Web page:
And just like that, the thunderous organ stops, and it picks up the gentle quarter notes heard earlier, under Anderson again singing his revelation, this time in an even, confident tone. The pipe organ returns to reign once more, but this statement of majesty this time ends in a dissonant chord. What happens next isn't hard to decipher, with or without the aid of the lyrics or Anderson's interpretation of things. And in any event, they all concur. The mighty instrument is smashed underfoot, by an ever-growing mass of just-as-mighty Moog lines building upon each other, eventually burying the sounds of the organ. What's buried along with it is...the church. And Wakeman's Moogs signal the beginning of a new church -- a "church of the heart," perhaps, as the Flower Kings would sing about many years later. This is a church that, we eventually understand, can be found within oneself, without clergy, or even without witches or buddhas for that matter, trying to show us the way but ultimately misleading and confusing us on our path.

Now, Anderson is far from being anti-"God" here. In fact, he's embracing the concept of God fully -- not the judging, anthropomorphic Judeo-Christian God, but the formless, universal, all-encompassing source of love that lies at the heart of the spiritual quest. What he's rejecting is religion, and the people within those religions he sees as dividing us and keeping us from finding the Truth. Wakeman celebrates this revelation with a fiery Hammond organ solo, backed by the band -- this is the sound of the new church: the path that leads directly to God. Anderson would explore this concept further on the band's well-intentioned but disappointing next album, Tales from Topographic Oceans.

But for now, he ties up loose ends in part 4, "Seasons of Man," where we are "called to witness cycles only of the past." The cycle of birth and death -- of suffering -- has been broken. And some lines from earlier in the song, when we wanted to believe their sentiment but were still tentative and confused, return to sum it all up: "Now that it's all over and done/Called to the seed, right to the sun/Now that you find, now that you're whole/Seasons will pass you by/I get up, I get down." The seasons and cycles of this life will go on for others, but we've learned how to rise above it, now that we're whole -- now that we see the Way. The self-realization of Siddhartha, and of the Buddha and Jesus and Mohammed, has been realized in us, and lest there be any doubt, the song ends the way it began -- with a return to the riverside and the singing birds, where Siddhartha was enlightened. In fact, this is the opening tape played backwards, so that we begin with the opening intensity and slowly dissolve back into the tranquillity of nature, and then into nothingness, the great void, Nirvana.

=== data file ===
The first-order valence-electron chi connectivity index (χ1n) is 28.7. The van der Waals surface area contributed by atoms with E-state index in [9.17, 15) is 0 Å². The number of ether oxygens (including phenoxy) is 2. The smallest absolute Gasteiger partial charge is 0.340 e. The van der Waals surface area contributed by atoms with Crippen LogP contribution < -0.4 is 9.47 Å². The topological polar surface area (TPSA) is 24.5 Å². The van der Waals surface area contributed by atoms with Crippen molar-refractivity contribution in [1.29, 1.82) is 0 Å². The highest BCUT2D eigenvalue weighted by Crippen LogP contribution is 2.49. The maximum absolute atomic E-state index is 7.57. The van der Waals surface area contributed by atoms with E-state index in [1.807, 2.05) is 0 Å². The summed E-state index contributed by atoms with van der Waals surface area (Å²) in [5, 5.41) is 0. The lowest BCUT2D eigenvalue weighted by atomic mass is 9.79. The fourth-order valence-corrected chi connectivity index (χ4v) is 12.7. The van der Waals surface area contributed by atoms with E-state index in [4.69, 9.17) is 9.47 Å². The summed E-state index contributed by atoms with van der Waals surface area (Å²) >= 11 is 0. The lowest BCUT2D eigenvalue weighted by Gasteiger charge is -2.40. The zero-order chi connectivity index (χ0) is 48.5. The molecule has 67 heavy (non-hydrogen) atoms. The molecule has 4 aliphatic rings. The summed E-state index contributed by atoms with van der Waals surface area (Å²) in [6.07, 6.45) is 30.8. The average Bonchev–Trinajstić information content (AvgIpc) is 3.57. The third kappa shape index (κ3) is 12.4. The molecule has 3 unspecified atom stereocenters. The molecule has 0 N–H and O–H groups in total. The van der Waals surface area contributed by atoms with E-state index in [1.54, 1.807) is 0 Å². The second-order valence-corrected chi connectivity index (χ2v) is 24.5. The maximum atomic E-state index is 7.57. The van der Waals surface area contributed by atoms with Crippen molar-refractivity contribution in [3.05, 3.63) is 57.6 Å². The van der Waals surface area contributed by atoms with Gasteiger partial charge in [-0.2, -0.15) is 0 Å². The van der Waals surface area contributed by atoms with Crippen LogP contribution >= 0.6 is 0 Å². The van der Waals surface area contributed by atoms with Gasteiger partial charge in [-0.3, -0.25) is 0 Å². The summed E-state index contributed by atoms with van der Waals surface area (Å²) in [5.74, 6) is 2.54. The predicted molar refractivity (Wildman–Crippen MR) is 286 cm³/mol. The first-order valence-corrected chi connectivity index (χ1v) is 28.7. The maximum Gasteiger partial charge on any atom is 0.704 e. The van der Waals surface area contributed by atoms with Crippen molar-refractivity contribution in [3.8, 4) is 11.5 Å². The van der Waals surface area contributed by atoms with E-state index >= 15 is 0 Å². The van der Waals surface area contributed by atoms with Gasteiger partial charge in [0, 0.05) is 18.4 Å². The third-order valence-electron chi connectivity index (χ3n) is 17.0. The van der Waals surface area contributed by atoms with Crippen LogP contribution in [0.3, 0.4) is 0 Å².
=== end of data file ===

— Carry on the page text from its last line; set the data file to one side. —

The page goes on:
Or at least that's how I see the song.

In reality, Anderson was probably the only one in the band to truly understand the lyrical makeup of this song, while everybody else probably was in it for the music -- which is just fine, considering how revolutionary the final product was on a musical level alone. In terms of both structure and lyrical vision, Yes smashed barriers and trod deep into territory where rock bands were never supposed to go. And the fans loved it, to boot. Even some of the critics seemed receptive to it at first, despite most of them probably not quite understanding it. Believe it or not, even Rolling Stone, which today makes a sport out of hating anything remotely like Yes, gave a full page and a positive review to Close to the Edge. My, how times have changed. But then in 1972, this album fit right into the scene, which I suppose proves that what it boils down to is that Rolling Stone never met a trend it didn't like, or a bandwagon it didn't jump onto.